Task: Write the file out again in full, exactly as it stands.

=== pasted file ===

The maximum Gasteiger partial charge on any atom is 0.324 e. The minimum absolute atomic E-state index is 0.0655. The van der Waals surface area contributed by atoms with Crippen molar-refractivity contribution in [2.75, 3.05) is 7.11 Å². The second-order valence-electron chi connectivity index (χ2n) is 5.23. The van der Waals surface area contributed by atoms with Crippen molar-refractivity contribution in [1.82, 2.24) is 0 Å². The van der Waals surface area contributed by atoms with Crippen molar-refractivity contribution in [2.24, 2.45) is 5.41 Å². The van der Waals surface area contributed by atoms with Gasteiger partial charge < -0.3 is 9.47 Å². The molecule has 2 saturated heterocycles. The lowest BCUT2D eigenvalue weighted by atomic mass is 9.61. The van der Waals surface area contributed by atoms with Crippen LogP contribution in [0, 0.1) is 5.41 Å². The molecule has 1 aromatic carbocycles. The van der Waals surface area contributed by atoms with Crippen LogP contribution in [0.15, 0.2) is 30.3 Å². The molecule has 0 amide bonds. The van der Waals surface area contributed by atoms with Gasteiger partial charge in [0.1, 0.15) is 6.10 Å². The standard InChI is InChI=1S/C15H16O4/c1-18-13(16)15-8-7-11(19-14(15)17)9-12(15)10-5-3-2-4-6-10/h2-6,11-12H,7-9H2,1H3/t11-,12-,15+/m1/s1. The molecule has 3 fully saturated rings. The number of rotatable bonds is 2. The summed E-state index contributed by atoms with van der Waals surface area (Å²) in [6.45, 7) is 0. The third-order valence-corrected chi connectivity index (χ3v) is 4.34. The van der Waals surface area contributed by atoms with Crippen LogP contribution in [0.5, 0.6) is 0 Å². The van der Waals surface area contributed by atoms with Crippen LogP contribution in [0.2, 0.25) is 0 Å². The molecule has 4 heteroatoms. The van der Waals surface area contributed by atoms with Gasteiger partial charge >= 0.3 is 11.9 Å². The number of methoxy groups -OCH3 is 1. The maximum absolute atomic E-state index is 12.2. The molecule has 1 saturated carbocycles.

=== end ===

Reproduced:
The maximum Gasteiger partial charge on any atom is 0.324 e. The minimum absolute atomic E-state index is 0.0655. The van der Waals surface area contributed by atoms with Crippen molar-refractivity contribution in [2.75, 3.05) is 7.11 Å². The second-order valence-electron chi connectivity index (χ2n) is 5.23. The van der Waals surface area contributed by atoms with Crippen molar-refractivity contribution in [1.82, 2.24) is 0 Å². The van der Waals surface area contributed by atoms with Crippen molar-refractivity contribution in [2.24, 2.45) is 5.41 Å². The van der Waals surface area contributed by atoms with Gasteiger partial charge < -0.3 is 9.47 Å². The molecule has 2 saturated heterocycles. The lowest BCUT2D eigenvalue weighted by atomic mass is 9.61. The van der Waals surface area contributed by atoms with Crippen LogP contribution in [0, 0.1) is 5.41 Å². The molecule has 1 aromatic carbocycles. The van der Waals surface area contributed by atoms with Crippen LogP contribution in [0.15, 0.2) is 30.3 Å². The molecule has 0 amide bonds. The van der Waals surface area contributed by atoms with Gasteiger partial charge in [0.1, 0.15) is 6.10 Å². The standard InChI is InChI=1S/C15H16O4/c1-18-13(16)15-8-7-11(19-14(15)17)9-12(15)10-5-3-2-4-6-10/h2-6,11-12H,7-9H2,1H3/t11-,12-,15+/m1/s1. The molecule has 3 fully saturated rings. The number of rotatable bonds is 2. The summed E-state index contributed by atoms with van der Waals surface area (Å²) in [6.45, 7) is 0. The third-order valence-corrected chi connectivity index (χ3v) is 4.34. The van der Waals surface area contributed by atoms with Crippen LogP contribution in [0.5, 0.6) is 0 Å². The van der Waals surface area contributed by atoms with Crippen LogP contribution in [0.2, 0.25) is 0 Å². The molecule has 4 heteroatoms. The van der Waals surface area contributed by atoms with Gasteiger partial charge >= 0.3 is 11.9 Å². The number of methoxy groups -OCH3 is 1. The maximum absolute atomic E-state index is 12.2. The molecule has 1 saturated carbocycles.